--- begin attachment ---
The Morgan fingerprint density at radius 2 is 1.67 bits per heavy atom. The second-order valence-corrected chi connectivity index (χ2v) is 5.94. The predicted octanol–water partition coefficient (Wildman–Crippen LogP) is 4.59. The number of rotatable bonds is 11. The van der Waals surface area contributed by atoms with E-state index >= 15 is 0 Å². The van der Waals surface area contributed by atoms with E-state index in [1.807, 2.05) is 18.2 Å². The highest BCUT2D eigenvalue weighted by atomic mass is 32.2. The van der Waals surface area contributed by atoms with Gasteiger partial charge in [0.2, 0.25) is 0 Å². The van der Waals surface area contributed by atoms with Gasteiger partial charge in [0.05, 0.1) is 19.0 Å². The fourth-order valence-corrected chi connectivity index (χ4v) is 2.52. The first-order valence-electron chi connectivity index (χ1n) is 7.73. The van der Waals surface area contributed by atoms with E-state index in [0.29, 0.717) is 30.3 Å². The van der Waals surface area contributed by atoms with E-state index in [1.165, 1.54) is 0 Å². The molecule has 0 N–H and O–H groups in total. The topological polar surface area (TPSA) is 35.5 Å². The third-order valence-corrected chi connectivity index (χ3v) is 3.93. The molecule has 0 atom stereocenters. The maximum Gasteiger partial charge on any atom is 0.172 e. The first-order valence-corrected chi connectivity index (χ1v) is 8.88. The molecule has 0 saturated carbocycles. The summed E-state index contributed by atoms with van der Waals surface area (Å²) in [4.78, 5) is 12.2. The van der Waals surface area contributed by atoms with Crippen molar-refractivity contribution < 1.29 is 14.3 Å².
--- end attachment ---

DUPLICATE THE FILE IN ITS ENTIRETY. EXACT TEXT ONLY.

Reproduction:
The Morgan fingerprint density at radius 2 is 1.67 bits per heavy atom. The second-order valence-corrected chi connectivity index (χ2v) is 5.94. The predicted octanol–water partition coefficient (Wildman–Crippen LogP) is 4.59. The number of rotatable bonds is 11. The van der Waals surface area contributed by atoms with E-state index >= 15 is 0 Å². The van der Waals surface area contributed by atoms with E-state index in [1.807, 2.05) is 18.2 Å². The highest BCUT2D eigenvalue weighted by atomic mass is 32.2. The van der Waals surface area contributed by atoms with Gasteiger partial charge in [0.2, 0.25) is 0 Å². The van der Waals surface area contributed by atoms with Gasteiger partial charge in [0.05, 0.1) is 19.0 Å². The fourth-order valence-corrected chi connectivity index (χ4v) is 2.52. The first-order valence-electron chi connectivity index (χ1n) is 7.73. The van der Waals surface area contributed by atoms with E-state index in [0.29, 0.717) is 30.3 Å². The van der Waals surface area contributed by atoms with E-state index in [1.165, 1.54) is 0 Å². The molecule has 0 N–H and O–H groups in total. The topological polar surface area (TPSA) is 35.5 Å². The third-order valence-corrected chi connectivity index (χ3v) is 3.93. The molecule has 0 atom stereocenters. The maximum Gasteiger partial charge on any atom is 0.172 e. The first-order valence-corrected chi connectivity index (χ1v) is 8.88. The molecule has 0 saturated carbocycles. The summed E-state index contributed by atoms with van der Waals surface area (Å²) in [4.78, 5) is 12.2. The van der Waals surface area contributed by atoms with Crippen molar-refractivity contribution < 1.29 is 14.3 Å².